USS Congress

The third spindle from the left on the bottom row of Henry Sheldon’s Relic Chair is made from wood taken from the USS Congress. There have been six US ships bearing the Congress name, but this wood is from the first.

In 1776, American forces suspected an “imminent evacuation” of Canada by American troops following unsuccessful operations in Quebec City, and Brigadier General Benedict Arnold, from his post in Canada, became aware that the British were preparing ships for an invasion on Lake Champlain.1 These factors led to the dispatch of thirty carpenters to Skenesborough, New York (today known as Whitehall), to build a fleet of ships under the command of General Philip Schuyler. This site provided access to much timber and had two sawmills and an iron forge to allow rapid construction. Schuyler delegated command of the project to Hermanus Schuyler (no relation). When the bases of the ships were finished, they were sent to Fort Ticonderoga for “masting and rigging.”2

(Image from The Dictionary of American Naval Fighting Ships, Volume II, pg. 164)

The first ship from this run of production was launched on June 26, 1776. Philip Schuyler reported to George Washington that one ship could be produced every six days, his confidence boosted by an order for one hundred carpenters from Connecticut and Massachusetts. These carpenters were able to negotiate a very high salary and extensive rations in exchange for work from sunrise to sunset, apart from brief breaks for breakfast and dinner. Schuyler continued to optimize construction and request more men when needed, but in August of 1776 the process severely slowed, due to smallpox and malaria affecting many blacksmiths and carpenters.3 In addition, there were disciplinary issues among some of the carpenters, severely affecting morale.4 Despite these obstacles, the USS Congress was launched on September 1st, 1776. It was armed with six carriage guns and sixteen swivel guns, and manned by eighty sailors.

(Charles Randle, New England Armed Vessels in Valcure [sic] Bay, Lake Champlain [including Royal Savage, Revenge, Lee, Trumbull, Washington, Congress, Philadelphia, New York, Jersey, Connecticut, Providence, New Haven, Spitfire, Boston, and the Liberty] commanded by Benedict Arnold, 1776. Credit: Library and Archives Canada, Acc. No. 1996-82-2

On October 6th, the USS Congress joined Benedict Arnold’s fleet, and on October 11th, Arnold made the Congress his flagship.5 On that same day, fighting began with the approaching British fleet. By the end of the day, the Congress had been hit twelve times, seven of them “below the waterline”.6 The Americans suffered severe casualties and had to burn one of their ships, the Royal Savage, to avoid it being taken by the British.7 Arnold held a meeting aboard his flagship that evening, where he told his officers “there would be no surrender; they would make their escape during the night.”8 The American forces, led by the Trumbull, slipped between the British forces and the New York shoreline, making their way south. They were undetected, likely aided by distraction of the burning Royal Savage.9 By daybreak, the Americans were still in sight of the British fleet, but the winds prevented the British from catching up and allowed the Americans a quick stop for repairs.10 However, the next morning the winds changed, and the British were able to fire upon the Congress and the Washington, which was forced to surrender. The British turned their focus to the Congress alone, which sustained even more damage until the battle morphed into a “running chase.”11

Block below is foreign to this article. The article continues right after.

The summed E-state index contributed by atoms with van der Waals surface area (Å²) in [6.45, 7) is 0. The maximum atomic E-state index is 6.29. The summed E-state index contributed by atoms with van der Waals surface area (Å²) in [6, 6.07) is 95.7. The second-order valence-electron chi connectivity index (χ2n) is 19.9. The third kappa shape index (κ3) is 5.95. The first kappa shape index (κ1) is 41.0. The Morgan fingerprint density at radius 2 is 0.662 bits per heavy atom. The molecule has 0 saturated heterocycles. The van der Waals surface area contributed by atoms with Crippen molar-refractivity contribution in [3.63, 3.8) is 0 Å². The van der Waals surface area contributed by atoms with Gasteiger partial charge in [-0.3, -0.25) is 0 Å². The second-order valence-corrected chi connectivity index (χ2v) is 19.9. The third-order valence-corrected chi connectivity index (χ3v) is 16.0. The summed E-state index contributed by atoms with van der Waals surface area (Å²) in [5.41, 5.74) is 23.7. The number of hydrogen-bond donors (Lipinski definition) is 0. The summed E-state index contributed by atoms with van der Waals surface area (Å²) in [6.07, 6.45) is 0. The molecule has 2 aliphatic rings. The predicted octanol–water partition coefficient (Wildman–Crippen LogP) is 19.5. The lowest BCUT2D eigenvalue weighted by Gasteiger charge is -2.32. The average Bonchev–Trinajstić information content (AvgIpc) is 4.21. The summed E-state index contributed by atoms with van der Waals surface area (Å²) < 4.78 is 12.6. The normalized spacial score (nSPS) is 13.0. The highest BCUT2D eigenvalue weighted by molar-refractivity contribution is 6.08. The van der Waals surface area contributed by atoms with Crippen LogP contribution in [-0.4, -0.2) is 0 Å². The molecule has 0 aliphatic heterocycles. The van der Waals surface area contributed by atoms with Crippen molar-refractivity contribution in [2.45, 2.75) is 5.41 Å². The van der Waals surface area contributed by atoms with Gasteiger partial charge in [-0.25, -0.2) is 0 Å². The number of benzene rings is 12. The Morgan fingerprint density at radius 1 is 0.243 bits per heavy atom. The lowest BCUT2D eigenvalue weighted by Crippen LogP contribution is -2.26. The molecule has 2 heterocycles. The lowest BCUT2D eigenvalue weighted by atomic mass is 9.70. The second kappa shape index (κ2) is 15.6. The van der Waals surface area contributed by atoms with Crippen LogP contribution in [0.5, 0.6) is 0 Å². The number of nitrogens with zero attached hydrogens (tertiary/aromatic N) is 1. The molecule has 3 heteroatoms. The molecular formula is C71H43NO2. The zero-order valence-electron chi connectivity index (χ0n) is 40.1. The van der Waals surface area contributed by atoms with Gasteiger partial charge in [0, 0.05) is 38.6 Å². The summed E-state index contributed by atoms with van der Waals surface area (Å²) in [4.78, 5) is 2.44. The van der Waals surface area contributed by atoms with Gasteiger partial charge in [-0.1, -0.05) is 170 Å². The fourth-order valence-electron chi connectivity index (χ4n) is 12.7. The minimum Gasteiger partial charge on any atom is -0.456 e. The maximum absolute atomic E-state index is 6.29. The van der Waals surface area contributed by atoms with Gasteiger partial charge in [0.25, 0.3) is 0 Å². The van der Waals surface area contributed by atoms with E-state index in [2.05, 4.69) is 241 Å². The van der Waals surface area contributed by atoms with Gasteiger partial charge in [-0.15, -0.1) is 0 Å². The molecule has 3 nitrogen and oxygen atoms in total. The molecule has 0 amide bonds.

To prevent British capture of his vessel, Arnold headed to Ferris Bay, an area he was familiar with. He ran his ship aground and burned it into the water.12 Dr. Robert Knox, who was present, claimed in a letter that Arnold burned “the wounded and sick” inside the vessels, though it could be that Arnold, in the interest of time, did not remove the dead bodies from the ship, which Knox mistakenly believed to be wounded.

The Naval History and Heritage Command states that though the Congress was destroyed and much of her crew killed, it played a role in delaying the British enough to make successful next year’s defense of Saratoga, New York, a “major victory” and “most powerful factor, in influencing France to throw her might, including the large French Navy, on the side of the struggling young republic.”13

According to his acquisition ledger, this spindle was given to Henry Sheldon by a “W. W. Swiney” in January of 1884 (likely William Wallace Swiney of Vergennes). The only known correspondence between these two is a short note written by Sheldon, regarding lending Swiney a series of books. However, Sheldon does address Swiney as “friend.” This suggests a continued amicable relationship between the two.

-Colin Flaherty ’20


1. John R. Bratten, The Gondola Philadelphia and the Battle of Lake Champlain (College Station: Texas A&M University Press, 2002), 18.
2. Ibid., 20.
3. Ibid., 34.
4. Ibid., 35.
5. Naval History and Heritage Command, “Congress I (Galley),” published June 30, 2015:; Bratten, 57.
6. Bratten, 64.
7. Ibid., 65.
8. Ibid., 66.
9. Ibid.
10. Ibid., 67.
11. Ibid., 69.
12. Ibid.
13. Naval History and Heritage Command, “Congress I (Galley).”

Additional Readings
Art Cohn, “An Incident Not Known to History: Squire Ferris and Benedict Arnold at Ferris Bay, October 13, 1776,” Vermont History 55, no. 2 (Spring 1987):

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